So, this takes guts but you’ve got to be willing to say no and walk away. Over the summer I had a client who asked me to provide a lower rate for work that I did. At first I was anxious and then I got mad. I’d already done a different project where I went above and beyond and felt like this client had gotten way more than what she paid. That’s when it hit me. I hadn’t taken a stand and I had been yielding to her on several other things. Little things, but things that were counter to how I typically do business. Whether she was consciously doing it or not, she was taking advantage of my flexibility . . . and I had to put a stop to it. This is part of being a business owner. Setting expectations. Educating clients. Reminding them of your value. Drawing a line in the sand. Do this firmly and respectfully . . but do it! This is the email I sent back to my client:

I can understand requesting suppliers to reduce rates, and while I never like to say no, my rate will stay the same.

What we can do is adjust blog post length. This was a lengthy post at ### words. If we keep the posts around ### words then the price would be $$$.

I enjoy working with you and the ____ family so just let me know how you would like to proceed.

Be clear, direct and willing to walk away. My client agreed to adjust what she was getting rather the price and we’re still working together today.

Get paid to do proposals

OMG, can I just tell you about this brilliant idea that I wish was mine?! I originally heard about this from Perry Marshall and instantly began recommending this to all my clients (and applying it to my business). In my years as a marketer and PR director proposals were the lifeline of new business. And yet, it always seemed ridiculous to spend 60 hours to pull something together for a 5-25% chance of getting the work. I always felt like there had to be a better way.

There is. The process is called discovery (you can name it whatever you want though). Instead of running off to write a proposal after a 30- or 60- minute conversation with a prospect, explain to them that you you need to get under the hood of their business to better understand the problem and provide a solution that’s actually going to work for them. How can you truly know what their problem is from one conversation? Without discovery, proposals are a waste of your time and their time, so charge them for your efforts to really figure out what’s going on. Chances are they’ll want you to implement the solution but even if they hire someone else, you still get paid. Way better than spending 60 (or any) hours on free work right?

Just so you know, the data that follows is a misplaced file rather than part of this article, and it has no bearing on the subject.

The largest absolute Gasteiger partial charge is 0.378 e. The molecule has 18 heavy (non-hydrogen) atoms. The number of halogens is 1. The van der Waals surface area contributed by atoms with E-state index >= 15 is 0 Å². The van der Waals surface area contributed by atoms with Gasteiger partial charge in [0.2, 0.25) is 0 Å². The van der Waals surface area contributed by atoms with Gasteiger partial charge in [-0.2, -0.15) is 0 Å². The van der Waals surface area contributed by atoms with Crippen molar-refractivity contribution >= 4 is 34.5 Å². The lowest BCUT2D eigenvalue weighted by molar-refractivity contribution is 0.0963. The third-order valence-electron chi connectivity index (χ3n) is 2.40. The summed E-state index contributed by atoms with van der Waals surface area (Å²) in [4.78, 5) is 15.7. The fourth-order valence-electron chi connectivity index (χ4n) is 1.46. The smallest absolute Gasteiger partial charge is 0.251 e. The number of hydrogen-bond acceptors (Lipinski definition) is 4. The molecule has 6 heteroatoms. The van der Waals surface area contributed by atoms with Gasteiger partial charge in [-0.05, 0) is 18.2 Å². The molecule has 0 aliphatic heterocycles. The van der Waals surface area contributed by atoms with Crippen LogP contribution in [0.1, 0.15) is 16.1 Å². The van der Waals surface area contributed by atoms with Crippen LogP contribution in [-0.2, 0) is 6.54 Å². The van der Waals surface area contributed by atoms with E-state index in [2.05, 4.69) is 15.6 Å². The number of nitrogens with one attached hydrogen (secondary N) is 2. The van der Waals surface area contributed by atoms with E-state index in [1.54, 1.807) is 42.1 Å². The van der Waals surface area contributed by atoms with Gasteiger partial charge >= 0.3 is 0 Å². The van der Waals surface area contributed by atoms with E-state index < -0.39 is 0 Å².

Stay tuned for three more changes you can make to get paid what you’re worth. In the meantime, which of these strategies will you use to command the fees that reflect the value of your work? Why?

 

I Want to Hear From You!

60-Minute Consult

Request your complimentary consultation  & walk away with 3 ways you can earn more money & visibility.

Click to Apply

 

Resist “The Drift” on Your Coaching or Consulting Business (Part 1)

raftingIf you haven’t already, it’s a good time to think about how you can simplify, leverage and work smarter as we cruise into another new year.

I’ll get to that in a moment. But first, a story . . .

Years ago, I went on a white water rafting trip with some buddies up in The Forks of Maine (yep, that’s me in the back under the arrow). The first day we paddled our arms off through class IV rapids on the Kennebec River. There’s something so thrilling about eight people sitting on the edges of a rubber raft paddling in unison as big water tosses you around like a cork. It takes great focus on doing the ONE thing that’s going to get you down the river without falling out or flipping the raft. As long as you paddle at the right time and stop paddling at the right time, you’ll avoid going for a violent swim.

On day 2 of our trip we went rafting on the Dead River. Even though the water on the Dead River seemed tamer than the Kennebec, we made a paddling error that pinned the side of our raft against a huge boulder in the middle of the river. The water pushed the ends of the raft around the boulder as we all tried to scramble to the top of the rock but one by one we all tumbled into the water.